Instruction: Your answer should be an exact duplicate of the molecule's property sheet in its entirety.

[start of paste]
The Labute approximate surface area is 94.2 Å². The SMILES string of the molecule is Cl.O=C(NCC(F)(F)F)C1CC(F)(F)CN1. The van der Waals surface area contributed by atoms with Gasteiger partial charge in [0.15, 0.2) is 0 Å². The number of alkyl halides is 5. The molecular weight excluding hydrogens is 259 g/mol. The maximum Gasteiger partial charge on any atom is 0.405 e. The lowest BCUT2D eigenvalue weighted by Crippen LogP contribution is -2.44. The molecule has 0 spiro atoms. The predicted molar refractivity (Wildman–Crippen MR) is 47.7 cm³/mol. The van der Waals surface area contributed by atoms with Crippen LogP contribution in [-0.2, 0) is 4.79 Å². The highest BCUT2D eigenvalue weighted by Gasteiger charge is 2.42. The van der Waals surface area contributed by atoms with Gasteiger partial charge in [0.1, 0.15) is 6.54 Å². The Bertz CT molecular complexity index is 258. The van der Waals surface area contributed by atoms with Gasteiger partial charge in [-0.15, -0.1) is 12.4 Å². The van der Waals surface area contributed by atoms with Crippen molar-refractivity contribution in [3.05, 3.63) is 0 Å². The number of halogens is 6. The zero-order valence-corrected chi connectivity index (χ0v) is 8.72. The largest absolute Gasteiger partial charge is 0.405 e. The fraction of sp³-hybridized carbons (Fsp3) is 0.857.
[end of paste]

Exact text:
The Labute approximate surface area is 94.2 Å². The SMILES string of the molecule is Cl.O=C(NCC(F)(F)F)C1CC(F)(F)CN1. The van der Waals surface area contributed by atoms with Gasteiger partial charge in [0.15, 0.2) is 0 Å². The number of alkyl halides is 5. The molecular weight excluding hydrogens is 259 g/mol. The maximum Gasteiger partial charge on any atom is 0.405 e. The lowest BCUT2D eigenvalue weighted by Crippen LogP contribution is -2.44. The molecule has 0 spiro atoms. The predicted molar refractivity (Wildman–Crippen MR) is 47.7 cm³/mol. The van der Waals surface area contributed by atoms with Crippen LogP contribution in [-0.2, 0) is 4.79 Å². The highest BCUT2D eigenvalue weighted by Gasteiger charge is 2.42. The van der Waals surface area contributed by atoms with Gasteiger partial charge in [0.1, 0.15) is 6.54 Å². The Bertz CT molecular complexity index is 258. The van der Waals surface area contributed by atoms with Gasteiger partial charge in [-0.15, -0.1) is 12.4 Å². The van der Waals surface area contributed by atoms with Crippen molar-refractivity contribution in [3.05, 3.63) is 0 Å². The number of halogens is 6. The zero-order valence-corrected chi connectivity index (χ0v) is 8.72. The largest absolute Gasteiger partial charge is 0.405 e. The fraction of sp³-hybridized carbons (Fsp3) is 0.857.